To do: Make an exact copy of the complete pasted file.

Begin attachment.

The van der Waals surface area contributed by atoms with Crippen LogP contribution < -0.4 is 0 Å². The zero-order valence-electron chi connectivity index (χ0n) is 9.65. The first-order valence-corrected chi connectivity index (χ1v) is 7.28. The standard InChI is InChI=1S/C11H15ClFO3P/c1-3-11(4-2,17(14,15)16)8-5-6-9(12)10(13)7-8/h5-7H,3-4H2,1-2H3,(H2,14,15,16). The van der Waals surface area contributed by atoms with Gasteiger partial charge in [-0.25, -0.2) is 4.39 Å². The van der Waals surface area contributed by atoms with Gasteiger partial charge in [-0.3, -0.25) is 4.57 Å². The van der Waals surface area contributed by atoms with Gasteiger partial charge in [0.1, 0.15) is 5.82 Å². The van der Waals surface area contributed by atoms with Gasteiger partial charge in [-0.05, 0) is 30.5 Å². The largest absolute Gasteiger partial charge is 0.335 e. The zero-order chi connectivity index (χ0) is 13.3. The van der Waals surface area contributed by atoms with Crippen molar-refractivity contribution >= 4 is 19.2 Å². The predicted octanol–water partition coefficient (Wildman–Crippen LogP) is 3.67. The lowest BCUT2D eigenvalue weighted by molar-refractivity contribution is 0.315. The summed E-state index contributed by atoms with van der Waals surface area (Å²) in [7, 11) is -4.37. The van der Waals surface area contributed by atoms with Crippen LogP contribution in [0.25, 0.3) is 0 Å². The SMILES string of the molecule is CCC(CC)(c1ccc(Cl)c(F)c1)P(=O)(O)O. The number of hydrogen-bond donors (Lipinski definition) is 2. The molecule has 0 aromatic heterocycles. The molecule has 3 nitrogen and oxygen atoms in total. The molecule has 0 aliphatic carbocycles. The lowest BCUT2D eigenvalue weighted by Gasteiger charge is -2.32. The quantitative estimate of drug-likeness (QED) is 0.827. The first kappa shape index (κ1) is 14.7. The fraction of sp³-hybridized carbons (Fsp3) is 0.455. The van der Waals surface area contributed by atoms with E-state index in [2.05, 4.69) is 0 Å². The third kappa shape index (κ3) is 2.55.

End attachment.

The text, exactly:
The van der Waals surface area contributed by atoms with Crippen LogP contribution < -0.4 is 0 Å². The zero-order valence-electron chi connectivity index (χ0n) is 9.65. The first-order valence-corrected chi connectivity index (χ1v) is 7.28. The standard InChI is InChI=1S/C11H15ClFO3P/c1-3-11(4-2,17(14,15)16)8-5-6-9(12)10(13)7-8/h5-7H,3-4H2,1-2H3,(H2,14,15,16). The van der Waals surface area contributed by atoms with Gasteiger partial charge in [-0.25, -0.2) is 4.39 Å². The van der Waals surface area contributed by atoms with Gasteiger partial charge in [-0.3, -0.25) is 4.57 Å². The van der Waals surface area contributed by atoms with Gasteiger partial charge in [0.1, 0.15) is 5.82 Å². The van der Waals surface area contributed by atoms with Gasteiger partial charge in [-0.05, 0) is 30.5 Å². The largest absolute Gasteiger partial charge is 0.335 e. The zero-order chi connectivity index (χ0) is 13.3. The van der Waals surface area contributed by atoms with Crippen molar-refractivity contribution >= 4 is 19.2 Å². The predicted octanol–water partition coefficient (Wildman–Crippen LogP) is 3.67. The lowest BCUT2D eigenvalue weighted by molar-refractivity contribution is 0.315. The summed E-state index contributed by atoms with van der Waals surface area (Å²) in [7, 11) is -4.37. The van der Waals surface area contributed by atoms with Crippen LogP contribution in [0.25, 0.3) is 0 Å². The SMILES string of the molecule is CCC(CC)(c1ccc(Cl)c(F)c1)P(=O)(O)O. The number of hydrogen-bond donors (Lipinski definition) is 2. The molecule has 0 aromatic heterocycles. The molecule has 3 nitrogen and oxygen atoms in total. The molecule has 0 aliphatic carbocycles. The lowest BCUT2D eigenvalue weighted by Gasteiger charge is -2.32. The quantitative estimate of drug-likeness (QED) is 0.827. The first kappa shape index (κ1) is 14.7. The fraction of sp³-hybridized carbons (Fsp3) is 0.455. The van der Waals surface area contributed by atoms with E-state index in [2.05, 4.69) is 0 Å². The third kappa shape index (κ3) is 2.55.